The concept of Resilience occupies an increasingly prominent place within the climate change debate.
Defined by the Resilience Alliance as “the capacity of socio-ecological systems to absorb disturbances, to be changed and re-organise while maintaining the same identity”, resilience means much more than just bouncing back after the occurrence of a climatic event.
It entails the ability of the system to learn from the disturbances, to change and adapt; ultimately acquiring the flexibility necessary to deal with the uncertainties and the opportunities posed by climate change.
The attributes of resilience are particularly relevant within developing contexts, where the effects of more intense and frequent climate change-related events exacerbate existing vulnerabilities, further limiting their capacity to withstand, recover, and adapt to the changes.
But, how can vulnerable contexts that are already facing the burdens of poverty and marginalisation, build resilience?
The rapid diffusion of Information and Communication Technologies (ICTs), such as mobile phones and the Internet, is adding new angles to this debate. Effective access and use of ICTs could pose new opportunities for developing countries that are at the forefront of climate change impacts to build resilience and achieve adaptation.
According to a recent paper titled “Linking ICTs and Climate Change Adaptation: A Conceptual Framework for e-Resilience and e-Adaptation”, ICTs have the potential of contributing towards climate change resilience and, therefore, could help to enable livelihood strategies that allow adaptation; that is recovery and adjustment in the face of climate change.
Defined as “a property of livelihood systems by which ICTs interact with a set of resilience sub-properties, enabling the system to adapt to the effects of climate change”, e-resilience is suggested as an emerging area of study to understand how innovative ICT tools and approaches can strengthen the response of vulnerable systems to the challenges and uncertainty posed by climate change.
According to this approach, ICTs have the potential of contributing towards a series of resilience sub-properties (namely robustness, scale, redundancy, rapidity, flexibility, self-organisation and learning), thus helping to strengthen the adaptive capacity of vulnerable systems affected by climatic disturbances.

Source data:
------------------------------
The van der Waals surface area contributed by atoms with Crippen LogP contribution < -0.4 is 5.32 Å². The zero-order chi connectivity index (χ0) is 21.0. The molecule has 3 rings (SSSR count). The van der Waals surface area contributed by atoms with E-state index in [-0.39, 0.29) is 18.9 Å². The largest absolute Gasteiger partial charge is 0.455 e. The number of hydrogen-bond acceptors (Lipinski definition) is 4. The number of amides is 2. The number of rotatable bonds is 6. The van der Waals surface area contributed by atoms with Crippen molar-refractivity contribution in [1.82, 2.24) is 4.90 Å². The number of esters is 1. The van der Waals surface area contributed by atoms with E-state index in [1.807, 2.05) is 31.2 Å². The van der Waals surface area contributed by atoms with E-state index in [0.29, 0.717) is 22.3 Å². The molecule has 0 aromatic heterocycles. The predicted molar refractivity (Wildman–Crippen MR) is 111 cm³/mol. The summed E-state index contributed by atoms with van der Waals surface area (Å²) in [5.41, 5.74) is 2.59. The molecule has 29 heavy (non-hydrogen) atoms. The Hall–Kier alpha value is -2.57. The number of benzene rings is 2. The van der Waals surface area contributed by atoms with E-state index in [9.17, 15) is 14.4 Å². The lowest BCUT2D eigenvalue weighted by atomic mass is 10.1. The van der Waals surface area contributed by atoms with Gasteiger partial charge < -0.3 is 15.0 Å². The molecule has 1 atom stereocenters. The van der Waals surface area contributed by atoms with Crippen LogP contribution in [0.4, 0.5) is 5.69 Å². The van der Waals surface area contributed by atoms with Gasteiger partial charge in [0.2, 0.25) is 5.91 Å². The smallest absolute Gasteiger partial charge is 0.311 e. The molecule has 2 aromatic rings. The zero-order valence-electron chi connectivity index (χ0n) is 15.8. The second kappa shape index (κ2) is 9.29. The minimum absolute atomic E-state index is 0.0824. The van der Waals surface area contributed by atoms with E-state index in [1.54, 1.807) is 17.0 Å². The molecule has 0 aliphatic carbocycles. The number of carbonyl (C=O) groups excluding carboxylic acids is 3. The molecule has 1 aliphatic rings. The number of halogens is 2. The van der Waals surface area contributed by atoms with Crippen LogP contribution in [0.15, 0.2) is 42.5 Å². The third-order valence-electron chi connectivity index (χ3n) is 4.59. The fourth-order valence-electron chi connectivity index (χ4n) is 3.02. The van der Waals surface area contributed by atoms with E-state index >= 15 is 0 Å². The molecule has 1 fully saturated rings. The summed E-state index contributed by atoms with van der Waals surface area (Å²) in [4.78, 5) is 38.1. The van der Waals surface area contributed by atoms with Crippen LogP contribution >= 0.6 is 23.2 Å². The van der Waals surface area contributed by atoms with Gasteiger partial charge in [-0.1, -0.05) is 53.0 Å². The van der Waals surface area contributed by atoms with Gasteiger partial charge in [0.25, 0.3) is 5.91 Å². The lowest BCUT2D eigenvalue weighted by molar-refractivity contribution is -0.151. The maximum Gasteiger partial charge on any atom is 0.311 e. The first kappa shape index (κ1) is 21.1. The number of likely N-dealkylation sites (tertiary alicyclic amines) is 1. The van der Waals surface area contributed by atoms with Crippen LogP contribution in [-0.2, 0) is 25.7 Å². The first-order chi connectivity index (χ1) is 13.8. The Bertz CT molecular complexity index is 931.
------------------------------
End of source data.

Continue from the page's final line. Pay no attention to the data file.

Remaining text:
Although much remains to be explored in terms of the role of ICTs towards systemic resilience, the introduction of this concept constitutes a positive first step towards a debate that could shed light not only on the role of these tools within climate change, but also on the extent to which ICT4D initiatives have addressed and contributed towards resilience building in the field.
Evidence on the role and challenges posed by ICTs within climate change are still, for the most part, anecdotal and scarce, particularly in regards to adaptation. But as research continues to advance in this topic, and the linkages between the fields of climate change, ICTs and development continue to strengthen, the concept of e-resilience will likely re-emerge, to be discussed and transformed.
As the impacts of extended periods of drought, heat waves, extreme storms or slow-changing climate trends continue to intensify, so will the need for developing countries to build resilience, a complex concept that goes well-beyond ‘bouncing back’ in the aftermath of a climate-related event. Resilience increasingly entails finding innovative solutions, with the help of tools such as ICTs, that enable vulnerable contexts to learn, adapt and possible transform in face of the uncertainties posed by the changing climate.